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I finished my very first proper internship at an engineering company (HVAC industry) a couple of months ago. I worked in sales support for the sales engineers and filled out project equipment schedules.

I realized late in the internship that I had made some consistent errors in some of the earlier project schedules I was involved in:

  • Incorrectly listed heights of air-conditioning(A/C) units to be 100mm lower than actual
  • Incorrectly keying in dimensions (length instead of depth) for A/C units

During the initial stages of my internship, I had asked my mentor to check through my work and to correct me for any mistakes but he seemed to have missed out on my mistakes on the dimensions so it probably went unnoticed.

Would it be the right choice to let them know about the mistakes that occurred so many months ago?

I am worried that this would leave a horrible impression of me for letting them know this late. I didn't initially come forward about the errors because I wanted to make a good impression.

In hindsight, I’m afraid I screwed up even more by dragging it out and not letting them know. I’m also afraid that the projects might run into real issues because of my mistakes. I also don't want my mistakes to affect my mentor

  • Just as a summary, is this accurate: "I made a bad mistake during my internship. The internship is now over, however I've just realised I've made a bad error with some of my work. What should I do?" – Gregory Currie Jul 17 at 2:58
  • I actually realized the mistakes during my internship but didn't bring it up with my mentor. The mistakes were made a few months before I realized it. – troubled intern Jul 17 at 3:09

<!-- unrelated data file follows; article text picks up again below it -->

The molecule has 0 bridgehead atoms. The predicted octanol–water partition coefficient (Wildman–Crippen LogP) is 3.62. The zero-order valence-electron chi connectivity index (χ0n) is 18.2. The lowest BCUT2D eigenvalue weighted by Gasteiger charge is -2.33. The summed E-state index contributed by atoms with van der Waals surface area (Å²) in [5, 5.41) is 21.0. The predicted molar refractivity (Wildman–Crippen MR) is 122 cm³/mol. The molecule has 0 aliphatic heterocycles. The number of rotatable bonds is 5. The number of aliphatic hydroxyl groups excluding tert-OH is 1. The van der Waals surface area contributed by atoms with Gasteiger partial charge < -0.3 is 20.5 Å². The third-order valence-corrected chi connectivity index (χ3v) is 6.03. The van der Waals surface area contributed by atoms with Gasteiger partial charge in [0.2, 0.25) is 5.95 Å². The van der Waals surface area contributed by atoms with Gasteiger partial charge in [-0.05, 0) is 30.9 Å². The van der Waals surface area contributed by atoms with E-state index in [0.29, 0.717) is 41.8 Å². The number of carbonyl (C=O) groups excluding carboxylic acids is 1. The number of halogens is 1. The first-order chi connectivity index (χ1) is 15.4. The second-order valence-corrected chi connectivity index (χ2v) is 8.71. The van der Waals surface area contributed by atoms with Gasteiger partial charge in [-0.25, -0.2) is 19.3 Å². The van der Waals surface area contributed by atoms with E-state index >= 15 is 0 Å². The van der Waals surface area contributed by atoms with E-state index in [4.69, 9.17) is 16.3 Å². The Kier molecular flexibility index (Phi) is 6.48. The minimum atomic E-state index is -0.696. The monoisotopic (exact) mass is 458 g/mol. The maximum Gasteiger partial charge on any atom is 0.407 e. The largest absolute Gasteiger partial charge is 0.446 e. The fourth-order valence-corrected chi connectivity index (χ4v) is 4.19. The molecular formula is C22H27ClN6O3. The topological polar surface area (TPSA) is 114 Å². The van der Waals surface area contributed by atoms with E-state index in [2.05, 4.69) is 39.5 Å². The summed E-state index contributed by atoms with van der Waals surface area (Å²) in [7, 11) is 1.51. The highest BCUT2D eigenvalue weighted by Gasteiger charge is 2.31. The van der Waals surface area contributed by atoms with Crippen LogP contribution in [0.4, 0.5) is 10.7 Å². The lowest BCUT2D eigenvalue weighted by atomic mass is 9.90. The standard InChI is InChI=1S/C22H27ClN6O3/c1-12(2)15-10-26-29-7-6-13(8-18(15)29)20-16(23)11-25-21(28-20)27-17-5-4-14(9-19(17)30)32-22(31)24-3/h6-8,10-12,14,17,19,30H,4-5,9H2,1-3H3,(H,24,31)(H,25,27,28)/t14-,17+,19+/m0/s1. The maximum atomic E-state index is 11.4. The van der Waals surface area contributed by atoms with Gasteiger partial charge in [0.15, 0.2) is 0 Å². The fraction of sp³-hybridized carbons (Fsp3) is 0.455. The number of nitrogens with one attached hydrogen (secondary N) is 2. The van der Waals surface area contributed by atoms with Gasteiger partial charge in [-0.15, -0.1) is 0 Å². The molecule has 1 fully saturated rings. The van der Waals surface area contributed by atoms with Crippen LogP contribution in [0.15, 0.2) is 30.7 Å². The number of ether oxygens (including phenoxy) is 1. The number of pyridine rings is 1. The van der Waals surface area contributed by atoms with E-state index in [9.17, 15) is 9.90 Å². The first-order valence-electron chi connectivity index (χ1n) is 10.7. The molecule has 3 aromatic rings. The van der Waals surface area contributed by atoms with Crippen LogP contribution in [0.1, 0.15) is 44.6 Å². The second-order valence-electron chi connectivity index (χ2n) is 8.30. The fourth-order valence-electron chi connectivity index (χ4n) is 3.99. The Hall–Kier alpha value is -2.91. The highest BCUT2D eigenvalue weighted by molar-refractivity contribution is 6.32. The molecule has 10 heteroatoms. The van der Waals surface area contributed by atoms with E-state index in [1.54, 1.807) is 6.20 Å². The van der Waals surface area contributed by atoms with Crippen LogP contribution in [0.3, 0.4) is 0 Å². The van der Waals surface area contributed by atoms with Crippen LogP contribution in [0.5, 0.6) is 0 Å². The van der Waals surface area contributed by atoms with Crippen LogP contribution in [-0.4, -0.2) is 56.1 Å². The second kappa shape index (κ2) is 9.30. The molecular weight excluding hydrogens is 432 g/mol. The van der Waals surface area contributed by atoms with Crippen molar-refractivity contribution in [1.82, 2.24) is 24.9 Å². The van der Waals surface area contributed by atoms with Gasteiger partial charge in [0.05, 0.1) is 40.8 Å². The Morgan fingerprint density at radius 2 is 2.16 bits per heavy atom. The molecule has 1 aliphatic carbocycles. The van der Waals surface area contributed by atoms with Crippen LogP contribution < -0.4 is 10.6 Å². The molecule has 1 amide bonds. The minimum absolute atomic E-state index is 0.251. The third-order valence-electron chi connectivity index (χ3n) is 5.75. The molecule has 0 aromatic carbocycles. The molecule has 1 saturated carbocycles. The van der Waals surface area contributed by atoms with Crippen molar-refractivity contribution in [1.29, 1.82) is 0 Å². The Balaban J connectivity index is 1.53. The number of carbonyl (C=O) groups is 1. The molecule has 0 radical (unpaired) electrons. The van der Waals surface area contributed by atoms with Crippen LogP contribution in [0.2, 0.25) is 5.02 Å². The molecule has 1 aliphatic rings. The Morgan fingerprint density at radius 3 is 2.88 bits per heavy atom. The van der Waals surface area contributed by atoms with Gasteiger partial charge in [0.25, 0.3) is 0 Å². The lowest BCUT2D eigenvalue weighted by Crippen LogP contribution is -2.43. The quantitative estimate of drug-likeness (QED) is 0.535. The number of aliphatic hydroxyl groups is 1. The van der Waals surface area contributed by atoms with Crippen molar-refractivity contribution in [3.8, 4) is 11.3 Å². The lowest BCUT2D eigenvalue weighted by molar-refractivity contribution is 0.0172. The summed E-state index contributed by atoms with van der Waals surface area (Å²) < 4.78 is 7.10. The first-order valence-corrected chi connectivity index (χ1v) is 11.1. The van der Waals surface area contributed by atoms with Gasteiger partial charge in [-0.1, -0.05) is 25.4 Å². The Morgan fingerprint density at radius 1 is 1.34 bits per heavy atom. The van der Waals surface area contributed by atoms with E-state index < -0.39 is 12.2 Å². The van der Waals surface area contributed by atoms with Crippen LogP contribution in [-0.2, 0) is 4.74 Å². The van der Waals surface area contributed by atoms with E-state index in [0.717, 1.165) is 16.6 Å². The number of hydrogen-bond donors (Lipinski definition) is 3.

• But now your internship is over? – Gregory Currie Jul 17 at 3:12
  • yes, I left a couple of months ago. I didn't bring up the mistakes during the internship as I was afraid it would affect my evaluation and impression my mentor had of me. Also, it felt very awkward to say " I just realized I had been doing XX wrongly all this time". – troubled intern Jul 17 at 3:20
  • @troubledintern, I took the liberty of editing things down to help you get good answers. Feel free to roll back the edits if I didn't summarize things appropriately. – Jay Jul 17 at 11:37
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The odds of anyone relying on something an intern produced for health, safety, or major cost concerns are virtually nothing. The whole point of an internship is for you to get experience while someone more experience closely supervises you. Most of the ways that an intern gets experience is by making mistakes. The real goal of the internship should be that you make mistakes and learn from those mistakes-- that's why interns aren't going to be given any tasks where mistakes will have major implications. Sounds like that is exactly what happened here.